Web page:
Assuming you’re popping round at some oddball time and day, that is — not at 3:30 on a Friday just as the gub’nah is announcing that come Monday, the retail drawbridge will be pulled up and the moat restocked with alligators, piranha fish, and electric eels.

Holy hell. The parking lot looked like Shea Stadium during that 1965 Beatles concert, and inside was worse. Plus they were completely out of my near-beer.

I managed to escape with my Subaru intact and motored on over to Kelly’s Liquors in the Mountain Run Shopping Center, the second of just three options for Clausthaler Dry Hopped in the Duke City, Wholeazon Amafoods being the third.

That parking lot was a hair less batshit, but only thanks to greater capacity; it serves an entire shopping center, with a Smith’s, a Walgreens, and all manner of other retail opportunities. But there was a big ol’ boy standing at Kelly’s door directing traffic in and out of the shop, of which there was plenty.

I took a deep masked breath, shot to the cooler for a case of hoppiness, paid, and beat feet. On the way to the Subaru I heard the big fella respond to a question about what might happen come Monday with, “Naw, we’re an essential service.”

Boy howdy. I’ll drink to that. As long as the gub’nah will let me, that is.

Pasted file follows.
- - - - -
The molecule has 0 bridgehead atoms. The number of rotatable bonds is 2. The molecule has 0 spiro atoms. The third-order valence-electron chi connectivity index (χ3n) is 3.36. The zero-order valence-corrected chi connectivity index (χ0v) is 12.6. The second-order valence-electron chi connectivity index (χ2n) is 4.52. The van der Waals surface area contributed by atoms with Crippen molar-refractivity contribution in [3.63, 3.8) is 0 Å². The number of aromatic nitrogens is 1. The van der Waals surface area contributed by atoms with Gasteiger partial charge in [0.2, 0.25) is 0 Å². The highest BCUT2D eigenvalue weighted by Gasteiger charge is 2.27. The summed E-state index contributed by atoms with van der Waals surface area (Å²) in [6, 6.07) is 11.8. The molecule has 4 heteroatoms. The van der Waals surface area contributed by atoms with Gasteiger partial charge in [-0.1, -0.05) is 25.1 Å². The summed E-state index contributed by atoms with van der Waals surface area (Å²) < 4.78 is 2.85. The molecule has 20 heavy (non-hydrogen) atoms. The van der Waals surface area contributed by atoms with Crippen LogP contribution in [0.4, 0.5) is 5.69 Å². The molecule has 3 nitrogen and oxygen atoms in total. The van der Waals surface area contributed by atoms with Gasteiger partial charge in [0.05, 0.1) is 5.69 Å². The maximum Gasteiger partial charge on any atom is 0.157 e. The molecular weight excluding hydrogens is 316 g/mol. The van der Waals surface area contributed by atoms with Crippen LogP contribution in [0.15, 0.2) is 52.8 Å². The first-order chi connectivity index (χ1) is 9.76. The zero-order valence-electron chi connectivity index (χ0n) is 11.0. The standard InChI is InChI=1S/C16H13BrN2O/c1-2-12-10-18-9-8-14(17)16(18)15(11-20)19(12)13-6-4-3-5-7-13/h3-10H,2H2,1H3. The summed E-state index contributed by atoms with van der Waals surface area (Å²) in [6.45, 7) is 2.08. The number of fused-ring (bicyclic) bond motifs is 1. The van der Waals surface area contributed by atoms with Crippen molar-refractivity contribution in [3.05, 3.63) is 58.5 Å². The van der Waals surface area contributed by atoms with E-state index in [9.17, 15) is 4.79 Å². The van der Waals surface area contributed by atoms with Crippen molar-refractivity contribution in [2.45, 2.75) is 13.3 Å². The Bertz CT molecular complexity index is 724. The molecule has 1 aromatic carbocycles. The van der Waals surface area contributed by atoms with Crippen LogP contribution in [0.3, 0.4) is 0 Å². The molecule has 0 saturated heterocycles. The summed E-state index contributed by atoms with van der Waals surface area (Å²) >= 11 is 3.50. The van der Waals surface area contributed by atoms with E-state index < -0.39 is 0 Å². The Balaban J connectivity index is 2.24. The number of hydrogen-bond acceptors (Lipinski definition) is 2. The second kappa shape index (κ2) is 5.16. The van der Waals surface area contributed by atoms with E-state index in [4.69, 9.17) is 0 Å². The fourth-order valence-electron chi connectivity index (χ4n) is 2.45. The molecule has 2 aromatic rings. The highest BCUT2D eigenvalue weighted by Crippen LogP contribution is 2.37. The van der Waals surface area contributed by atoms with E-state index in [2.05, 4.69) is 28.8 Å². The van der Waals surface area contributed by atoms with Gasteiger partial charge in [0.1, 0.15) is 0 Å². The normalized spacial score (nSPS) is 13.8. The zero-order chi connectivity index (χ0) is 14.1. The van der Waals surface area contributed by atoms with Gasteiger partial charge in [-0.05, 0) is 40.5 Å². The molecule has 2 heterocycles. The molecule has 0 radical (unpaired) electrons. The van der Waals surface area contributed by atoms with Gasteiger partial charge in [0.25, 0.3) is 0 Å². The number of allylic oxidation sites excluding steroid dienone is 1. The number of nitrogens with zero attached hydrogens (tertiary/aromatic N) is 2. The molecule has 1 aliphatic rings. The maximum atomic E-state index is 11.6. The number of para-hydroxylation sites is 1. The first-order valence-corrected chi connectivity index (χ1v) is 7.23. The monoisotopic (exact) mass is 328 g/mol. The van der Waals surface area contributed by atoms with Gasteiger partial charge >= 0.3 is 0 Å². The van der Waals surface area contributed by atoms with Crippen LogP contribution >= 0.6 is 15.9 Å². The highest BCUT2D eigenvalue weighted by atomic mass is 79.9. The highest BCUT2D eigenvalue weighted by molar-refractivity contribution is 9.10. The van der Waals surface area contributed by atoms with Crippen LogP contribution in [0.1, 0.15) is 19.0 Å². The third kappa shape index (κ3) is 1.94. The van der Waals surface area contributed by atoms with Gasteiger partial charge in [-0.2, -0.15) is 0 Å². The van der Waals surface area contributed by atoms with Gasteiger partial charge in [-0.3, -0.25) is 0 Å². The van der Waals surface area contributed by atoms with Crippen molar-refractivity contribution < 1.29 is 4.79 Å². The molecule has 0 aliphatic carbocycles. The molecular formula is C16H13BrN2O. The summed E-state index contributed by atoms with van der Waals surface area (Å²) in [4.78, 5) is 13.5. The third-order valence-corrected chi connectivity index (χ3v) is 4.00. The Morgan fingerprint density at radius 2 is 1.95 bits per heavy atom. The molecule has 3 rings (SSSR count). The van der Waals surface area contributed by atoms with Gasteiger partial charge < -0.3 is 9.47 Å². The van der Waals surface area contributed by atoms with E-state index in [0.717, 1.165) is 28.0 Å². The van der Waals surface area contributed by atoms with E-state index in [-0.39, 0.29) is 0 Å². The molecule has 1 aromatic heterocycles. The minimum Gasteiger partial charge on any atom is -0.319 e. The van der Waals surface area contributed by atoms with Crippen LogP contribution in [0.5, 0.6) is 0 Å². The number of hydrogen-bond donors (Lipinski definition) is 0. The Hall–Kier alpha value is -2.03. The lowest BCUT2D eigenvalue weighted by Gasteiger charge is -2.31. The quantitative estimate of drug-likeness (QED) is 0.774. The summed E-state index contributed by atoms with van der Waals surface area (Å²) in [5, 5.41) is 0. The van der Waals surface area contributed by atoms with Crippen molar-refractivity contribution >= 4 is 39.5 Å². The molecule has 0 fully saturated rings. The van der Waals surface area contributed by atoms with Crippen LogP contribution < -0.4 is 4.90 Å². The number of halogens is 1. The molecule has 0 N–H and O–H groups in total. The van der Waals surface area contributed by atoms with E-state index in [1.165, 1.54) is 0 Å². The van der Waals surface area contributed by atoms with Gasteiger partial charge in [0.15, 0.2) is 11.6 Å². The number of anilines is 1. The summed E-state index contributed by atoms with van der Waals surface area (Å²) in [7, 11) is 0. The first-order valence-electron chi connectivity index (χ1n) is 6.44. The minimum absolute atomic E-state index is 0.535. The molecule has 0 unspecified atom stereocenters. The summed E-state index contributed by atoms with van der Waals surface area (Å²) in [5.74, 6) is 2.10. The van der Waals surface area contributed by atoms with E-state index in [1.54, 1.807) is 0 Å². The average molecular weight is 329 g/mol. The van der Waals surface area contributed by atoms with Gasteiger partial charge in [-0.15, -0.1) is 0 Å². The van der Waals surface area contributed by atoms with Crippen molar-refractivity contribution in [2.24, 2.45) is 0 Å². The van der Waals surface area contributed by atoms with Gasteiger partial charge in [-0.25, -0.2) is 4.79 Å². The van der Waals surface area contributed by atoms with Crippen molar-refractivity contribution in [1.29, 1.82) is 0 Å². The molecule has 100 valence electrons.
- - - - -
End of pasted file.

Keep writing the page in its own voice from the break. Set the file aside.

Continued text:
Bag pipe and boots

November 1, 2020

Where the wisdom at? That’s what we’re out here for, right? Say, anybody hungry besides me? This fasting business sure gives a fella an appetite.

And yea, they did wander in the desert for 40 days and nights, or until lunchtime, whichever came first.

The weather was nice enough for cycling yesterday, but we decided to take a hike instead, and that was pretty a’ight too. Lots of maskless eejits about, which was not so nice, and goes a long way toward explaining why New Mexico hospitals are not lacking for customers.

Back at El Rancho Pendejo, we found our westward next-door neighbor had devised a COVID-compliant candy-delivery system in case any trick-or-treaters decided to roll the viral dice come nightfall. It was basically a long section of PVC, wrapped in colored lights and angled downward toward a bucket; he dropped the goodies in the upper end, the kiddos bagged them from the bucket. Pure genius. I should’ve taken a photo.

We kept our lights out and restricted candy distribution to his grandkids and the two squirts belonging to the eastern next-door neighbors. Our clientele included two cats, one cow, a fairy, a princess, and Wonder Woman. Everyone got the same treats, sealed in individual Ziploc bags with some cartoon decorations by Your Humble Narrator. Small-s socialism at its finest in the ol’ cul-de-sac.